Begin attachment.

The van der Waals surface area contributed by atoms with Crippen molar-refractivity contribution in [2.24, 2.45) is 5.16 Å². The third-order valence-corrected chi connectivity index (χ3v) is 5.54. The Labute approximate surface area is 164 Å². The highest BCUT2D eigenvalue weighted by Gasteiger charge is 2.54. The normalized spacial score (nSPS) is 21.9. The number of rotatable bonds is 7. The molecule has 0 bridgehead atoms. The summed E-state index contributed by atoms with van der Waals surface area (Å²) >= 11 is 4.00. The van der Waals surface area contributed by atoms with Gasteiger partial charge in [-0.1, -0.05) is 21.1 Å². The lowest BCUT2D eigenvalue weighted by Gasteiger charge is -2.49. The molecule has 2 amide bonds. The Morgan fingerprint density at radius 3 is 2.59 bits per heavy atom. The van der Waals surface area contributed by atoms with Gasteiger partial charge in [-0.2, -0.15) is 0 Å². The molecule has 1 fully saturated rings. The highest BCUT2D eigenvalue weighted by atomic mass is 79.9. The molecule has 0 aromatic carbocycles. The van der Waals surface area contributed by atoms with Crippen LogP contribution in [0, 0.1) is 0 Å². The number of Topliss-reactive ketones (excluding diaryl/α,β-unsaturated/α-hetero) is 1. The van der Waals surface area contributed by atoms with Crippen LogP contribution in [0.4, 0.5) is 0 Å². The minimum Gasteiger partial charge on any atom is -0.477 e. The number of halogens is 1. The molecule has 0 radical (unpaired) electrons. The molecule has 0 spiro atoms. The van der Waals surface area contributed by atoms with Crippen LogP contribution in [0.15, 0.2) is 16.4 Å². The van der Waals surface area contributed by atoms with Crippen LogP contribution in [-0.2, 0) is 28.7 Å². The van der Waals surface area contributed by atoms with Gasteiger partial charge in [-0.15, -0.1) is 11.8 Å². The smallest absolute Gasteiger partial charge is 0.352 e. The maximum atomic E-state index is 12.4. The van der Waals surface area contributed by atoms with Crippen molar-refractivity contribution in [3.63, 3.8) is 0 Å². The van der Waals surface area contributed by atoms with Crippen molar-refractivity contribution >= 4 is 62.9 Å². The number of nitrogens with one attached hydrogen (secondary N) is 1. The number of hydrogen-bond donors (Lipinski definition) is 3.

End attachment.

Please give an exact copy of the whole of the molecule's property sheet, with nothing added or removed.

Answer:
The van der Waals surface area contributed by atoms with Crippen molar-refractivity contribution in [2.24, 2.45) is 5.16 Å². The third-order valence-corrected chi connectivity index (χ3v) is 5.54. The Labute approximate surface area is 164 Å². The highest BCUT2D eigenvalue weighted by Gasteiger charge is 2.54. The normalized spacial score (nSPS) is 21.9. The number of rotatable bonds is 7. The molecule has 0 bridgehead atoms. The summed E-state index contributed by atoms with van der Waals surface area (Å²) >= 11 is 4.00. The van der Waals surface area contributed by atoms with Gasteiger partial charge in [-0.1, -0.05) is 21.1 Å². The lowest BCUT2D eigenvalue weighted by Gasteiger charge is -2.49. The molecule has 2 amide bonds. The Morgan fingerprint density at radius 3 is 2.59 bits per heavy atom. The van der Waals surface area contributed by atoms with Gasteiger partial charge in [-0.2, -0.15) is 0 Å². The molecule has 1 fully saturated rings. The highest BCUT2D eigenvalue weighted by atomic mass is 79.9. The molecule has 0 aromatic carbocycles. The van der Waals surface area contributed by atoms with Crippen LogP contribution in [0, 0.1) is 0 Å². The number of Topliss-reactive ketones (excluding diaryl/α,β-unsaturated/α-hetero) is 1. The van der Waals surface area contributed by atoms with Crippen LogP contribution in [0.4, 0.5) is 0 Å². The minimum Gasteiger partial charge on any atom is -0.477 e. The number of halogens is 1. The molecule has 0 radical (unpaired) electrons. The molecule has 0 spiro atoms. The van der Waals surface area contributed by atoms with Crippen LogP contribution in [0.15, 0.2) is 16.4 Å². The van der Waals surface area contributed by atoms with Crippen LogP contribution in [-0.2, 0) is 28.7 Å². The van der Waals surface area contributed by atoms with Gasteiger partial charge in [-0.15, -0.1) is 11.8 Å². The smallest absolute Gasteiger partial charge is 0.352 e. The maximum atomic E-state index is 12.4. The van der Waals surface area contributed by atoms with Crippen molar-refractivity contribution in [3.63, 3.8) is 0 Å². The van der Waals surface area contributed by atoms with Crippen molar-refractivity contribution >= 4 is 62.9 Å². The number of nitrogens with one attached hydrogen (secondary N) is 1. The number of hydrogen-bond donors (Lipinski definition) is 3.